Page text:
Health August 20, 2022 | 4:04 pm

Myths about coffee and wine that you may still think are true

Two of the most studied food substances for their effects on human health are coffee and red wine.

We are often bombarded with information about foods and substances that are supposedly beneficial for their “protective” health effects and “nutritional virtues.”

But the dietary advice and opinions we hear about many foods seem to change constantly.

And about these, we have been told, confusingly, that they can have “harmful” and “detrimental” or “beneficial” and “protective” impacts on our bodies.

What do the latest scientific studies say about these beverages? We consulted two scientists who have been investigating the effect of coffee and red wine on human health.

Coffee and mortality

That morning cup of coffee that is part of our daily routine may extend our lives.

Or at least that’s the conclusion of a study published in July in Annals of Internal Medicine, which followed nearly 200,000 people for ten years.

Researchers found that those who drank 1.5 to 3.5 cups of coffee a day-even with a teaspoon of sugar were up to 30% less likely to die during the decade of the study than non-coffee drinkers.

Those who drank coffee without sugar risk dying between 16 and 21% less. And those with the lowest risk of death drank three cups of coffee a day during the study period.

This is not the first study to find a reduction in the risk of dying among coffee drinkers. In 2018 another study that followed more than 500,000 people for ten years also found a 16% reduction in the risk of premature death.

And several studies found that reduction even among those who drank decaffeinated coffee, suggesting that the benefit comes from some of the thousands of compounds coffee contains.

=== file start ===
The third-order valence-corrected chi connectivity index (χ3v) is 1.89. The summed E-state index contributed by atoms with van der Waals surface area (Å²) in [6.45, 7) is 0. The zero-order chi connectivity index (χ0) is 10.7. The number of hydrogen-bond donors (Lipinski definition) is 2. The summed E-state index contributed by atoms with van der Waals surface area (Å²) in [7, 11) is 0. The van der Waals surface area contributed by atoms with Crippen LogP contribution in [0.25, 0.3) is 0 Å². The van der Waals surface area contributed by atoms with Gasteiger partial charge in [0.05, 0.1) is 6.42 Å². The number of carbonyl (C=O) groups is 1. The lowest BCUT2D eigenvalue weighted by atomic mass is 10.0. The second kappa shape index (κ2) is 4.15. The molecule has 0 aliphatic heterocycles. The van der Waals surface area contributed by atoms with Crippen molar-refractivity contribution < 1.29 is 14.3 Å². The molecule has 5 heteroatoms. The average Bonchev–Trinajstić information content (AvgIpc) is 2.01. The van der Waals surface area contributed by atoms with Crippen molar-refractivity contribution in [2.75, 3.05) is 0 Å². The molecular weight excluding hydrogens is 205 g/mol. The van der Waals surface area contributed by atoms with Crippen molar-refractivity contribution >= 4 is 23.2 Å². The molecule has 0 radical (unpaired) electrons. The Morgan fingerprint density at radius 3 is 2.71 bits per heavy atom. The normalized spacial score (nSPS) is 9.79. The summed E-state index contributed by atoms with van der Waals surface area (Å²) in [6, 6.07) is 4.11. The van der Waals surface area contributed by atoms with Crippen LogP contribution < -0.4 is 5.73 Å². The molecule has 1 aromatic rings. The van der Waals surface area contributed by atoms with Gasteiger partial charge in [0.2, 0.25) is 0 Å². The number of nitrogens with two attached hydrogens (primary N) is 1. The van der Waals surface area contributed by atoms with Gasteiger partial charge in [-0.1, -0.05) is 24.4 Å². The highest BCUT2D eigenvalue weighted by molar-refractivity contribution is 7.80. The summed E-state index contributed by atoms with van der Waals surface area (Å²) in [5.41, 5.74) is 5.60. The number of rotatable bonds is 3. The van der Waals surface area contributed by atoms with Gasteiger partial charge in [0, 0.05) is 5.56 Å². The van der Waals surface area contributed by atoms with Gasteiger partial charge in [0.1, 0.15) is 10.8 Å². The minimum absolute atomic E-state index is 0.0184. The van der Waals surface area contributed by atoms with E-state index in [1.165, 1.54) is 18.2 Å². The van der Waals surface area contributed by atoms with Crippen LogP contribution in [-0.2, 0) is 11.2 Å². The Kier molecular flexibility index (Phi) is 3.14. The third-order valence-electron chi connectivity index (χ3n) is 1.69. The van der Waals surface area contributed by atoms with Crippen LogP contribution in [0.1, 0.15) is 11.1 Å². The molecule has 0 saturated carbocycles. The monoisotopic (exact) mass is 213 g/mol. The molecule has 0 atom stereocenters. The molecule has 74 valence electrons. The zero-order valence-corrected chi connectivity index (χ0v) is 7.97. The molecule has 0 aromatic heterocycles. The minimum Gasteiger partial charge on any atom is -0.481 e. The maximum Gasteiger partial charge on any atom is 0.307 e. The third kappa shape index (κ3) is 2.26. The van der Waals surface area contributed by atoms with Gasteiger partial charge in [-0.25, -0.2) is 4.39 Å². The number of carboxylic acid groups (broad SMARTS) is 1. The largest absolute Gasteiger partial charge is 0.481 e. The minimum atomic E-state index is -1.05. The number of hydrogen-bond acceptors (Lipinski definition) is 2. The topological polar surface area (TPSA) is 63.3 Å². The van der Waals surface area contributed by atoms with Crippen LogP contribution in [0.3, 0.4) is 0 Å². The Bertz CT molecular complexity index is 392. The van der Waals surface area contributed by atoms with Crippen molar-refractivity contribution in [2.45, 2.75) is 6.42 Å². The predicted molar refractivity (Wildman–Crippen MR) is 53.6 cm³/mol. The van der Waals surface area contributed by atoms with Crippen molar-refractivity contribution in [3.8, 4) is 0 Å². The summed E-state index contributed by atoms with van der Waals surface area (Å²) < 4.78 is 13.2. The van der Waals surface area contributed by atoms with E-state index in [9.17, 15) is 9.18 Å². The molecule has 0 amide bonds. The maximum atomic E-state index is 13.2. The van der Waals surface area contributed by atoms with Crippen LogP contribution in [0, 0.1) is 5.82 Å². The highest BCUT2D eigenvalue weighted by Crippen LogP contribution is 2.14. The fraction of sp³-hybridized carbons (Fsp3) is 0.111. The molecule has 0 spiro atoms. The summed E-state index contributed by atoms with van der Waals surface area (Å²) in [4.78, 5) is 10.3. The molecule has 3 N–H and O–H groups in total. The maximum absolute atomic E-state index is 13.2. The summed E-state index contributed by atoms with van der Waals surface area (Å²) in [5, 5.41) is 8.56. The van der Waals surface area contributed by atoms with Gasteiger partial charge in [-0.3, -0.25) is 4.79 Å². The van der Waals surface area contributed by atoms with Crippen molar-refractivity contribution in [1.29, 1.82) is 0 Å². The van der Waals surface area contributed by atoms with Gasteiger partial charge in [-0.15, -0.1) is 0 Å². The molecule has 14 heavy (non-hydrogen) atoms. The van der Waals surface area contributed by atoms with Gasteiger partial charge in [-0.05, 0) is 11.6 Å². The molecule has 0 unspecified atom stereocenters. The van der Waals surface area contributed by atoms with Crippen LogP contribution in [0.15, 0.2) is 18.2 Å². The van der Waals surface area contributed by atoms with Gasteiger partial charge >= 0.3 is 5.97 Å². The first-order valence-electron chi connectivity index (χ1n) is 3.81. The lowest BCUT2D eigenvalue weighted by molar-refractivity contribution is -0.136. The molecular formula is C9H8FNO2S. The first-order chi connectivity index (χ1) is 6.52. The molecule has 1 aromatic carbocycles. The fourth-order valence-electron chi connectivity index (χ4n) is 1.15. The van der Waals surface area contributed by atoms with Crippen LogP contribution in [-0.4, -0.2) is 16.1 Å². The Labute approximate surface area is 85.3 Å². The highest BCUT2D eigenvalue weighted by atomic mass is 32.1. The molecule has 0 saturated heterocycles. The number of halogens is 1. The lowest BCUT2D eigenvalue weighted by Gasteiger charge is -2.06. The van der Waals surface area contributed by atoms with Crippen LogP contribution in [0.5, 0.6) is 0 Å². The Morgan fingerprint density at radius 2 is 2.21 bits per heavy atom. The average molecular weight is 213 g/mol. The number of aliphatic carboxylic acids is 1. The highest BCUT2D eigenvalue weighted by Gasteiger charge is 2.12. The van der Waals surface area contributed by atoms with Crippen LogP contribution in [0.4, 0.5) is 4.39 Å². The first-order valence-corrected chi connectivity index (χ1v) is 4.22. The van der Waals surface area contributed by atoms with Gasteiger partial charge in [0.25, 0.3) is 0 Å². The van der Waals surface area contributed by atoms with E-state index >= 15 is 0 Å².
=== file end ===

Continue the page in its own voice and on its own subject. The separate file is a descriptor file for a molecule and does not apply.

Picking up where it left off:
Many people, however, still think that coffee is harmful and that we should limit our coffee consumption. Have we been wrong about coffee?

“For quite some time now, our perspective on the effect of coffee on health has changed radically,” Dr. Esther López-García, professor of preventive medicine and public health at the Autonomous University of Madrid, who has participated in several studies on the effects of coffee on the development of cardiovascular disease and disability, tells BBC Mundo.

“Starting in 2003, studies began to be carried out in large populations, in which coffee consumption was measured on a regular basis for years and it was seen how it affected the risk of premature death, cardiovascular disease or type 2 diabetes,” explains López-García.

“It was seen that regular coffee consumption had no harmful effects if properly adjusted for factors that also affected health, such as tobacco and alcohol consumption. It was even seen to be beneficial in preventing the development of type 2 diabetes and stroke.

“It was also seen that the harmful effects of caffeine are not maintained in regular consumers, who develop tolerance to this substance, and in them, the beneficial effects of other components of coffee have more impact on health,” says the expert.